Date & time
Sexual violence against civilians by combatants during war varies sharply in its form –whether rape or forced abortion or some other form, in whom it targets – sometimes including men, boys and sexual and gender minorities, and in how often it occurs. Patterns of perpetration vary as well. Some armed actors effectively prohibit their members from engaging in sexual violence. Some adopt rape or some other form of sexual violence as organisational policy (sometimes as a military strategy). Others simply tolerate its occurrence, with the result that rape and other forms of sexual violence can be frequent without having been adopted as organizational policy. Examples from Latin America, the Middle East, South Asia and the United States will illustrate this wide variation in patterns of victimization and perpetration. In this lecture we will assess recent approaches to understanding this complex variation, including the distinct logics driving different types of sexual violence (rape as a weapon of war vs forced abortion, for example) and gender analysis of the internal organizational dynamics driving sexual violence. We will also explore the implications for policy including intervention during war as well as prosecution after its end.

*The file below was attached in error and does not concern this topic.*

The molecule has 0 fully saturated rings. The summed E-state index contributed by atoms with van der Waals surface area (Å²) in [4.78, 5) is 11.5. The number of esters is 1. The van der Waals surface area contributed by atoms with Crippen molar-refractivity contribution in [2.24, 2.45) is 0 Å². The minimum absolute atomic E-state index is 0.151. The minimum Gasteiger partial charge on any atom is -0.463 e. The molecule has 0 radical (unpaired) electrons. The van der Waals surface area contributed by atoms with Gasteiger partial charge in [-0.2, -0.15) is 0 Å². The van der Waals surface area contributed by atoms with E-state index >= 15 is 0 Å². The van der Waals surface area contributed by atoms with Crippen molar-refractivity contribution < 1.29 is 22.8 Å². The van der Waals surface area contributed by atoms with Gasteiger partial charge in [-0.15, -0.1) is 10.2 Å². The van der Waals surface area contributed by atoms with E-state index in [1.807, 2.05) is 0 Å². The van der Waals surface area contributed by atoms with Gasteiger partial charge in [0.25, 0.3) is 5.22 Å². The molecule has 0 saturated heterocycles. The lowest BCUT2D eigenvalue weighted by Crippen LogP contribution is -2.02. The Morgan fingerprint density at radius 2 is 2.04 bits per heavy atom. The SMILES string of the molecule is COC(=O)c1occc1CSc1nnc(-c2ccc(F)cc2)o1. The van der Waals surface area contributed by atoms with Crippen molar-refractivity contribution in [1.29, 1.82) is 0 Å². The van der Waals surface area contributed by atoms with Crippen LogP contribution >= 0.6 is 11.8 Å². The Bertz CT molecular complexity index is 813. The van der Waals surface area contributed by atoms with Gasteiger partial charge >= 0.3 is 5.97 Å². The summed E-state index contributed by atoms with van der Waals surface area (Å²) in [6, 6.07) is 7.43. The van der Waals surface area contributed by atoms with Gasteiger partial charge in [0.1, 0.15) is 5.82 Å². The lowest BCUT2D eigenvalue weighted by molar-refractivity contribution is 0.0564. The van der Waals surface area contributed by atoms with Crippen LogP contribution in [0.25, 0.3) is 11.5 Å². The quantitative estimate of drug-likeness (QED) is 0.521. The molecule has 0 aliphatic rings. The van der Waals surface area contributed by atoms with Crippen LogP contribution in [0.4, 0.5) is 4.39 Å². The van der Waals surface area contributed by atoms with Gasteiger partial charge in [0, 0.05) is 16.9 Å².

Elisabeth Jean Wood, Crosby Professor of the Human Environment and Professor of Political Science, International and Area Studies at Yale University, is currently writing a book on sexual violence during war. She is the author of Forging Democracy from Below: Insurgent Transitions in South Africa and El Salvador and Insurgent Collective Action and Civil War in El Salvador. Among her recent articles are “Rape as a Practice of War: Towards a Typology of Political Violence,” “The Persistence of Sexual Assault within the US Military,” and “The Social Processes of Civil War: The Wartime Transformation of Social Networks,” as well as two articles co-authored with Francisco Gutiérrez Sanín, “What should we mean by ‘pattern of political violence’? Repertoire, targeting, frequency, and technique” and “Ideology and Civil War: Instrumental Adoption and Beyond.” A fellow of the American Academy of Arts and Sciences, she teaches courses on comparative politics, political violence, collective action, agrarian studies, and qualitative research methods. She has served on editorial boards for the Contentious Politics series (Cambridge University Press) since 2004, World Politics since 2016, for Politics and Society (2003 – 2013) and American Political Science Review (2007-2013). Beginning in June 2020, she will be a co-editor of the American Political Science Review. She currently serves on the APSA’s Ad-hoc Committee on Human Subjects Research.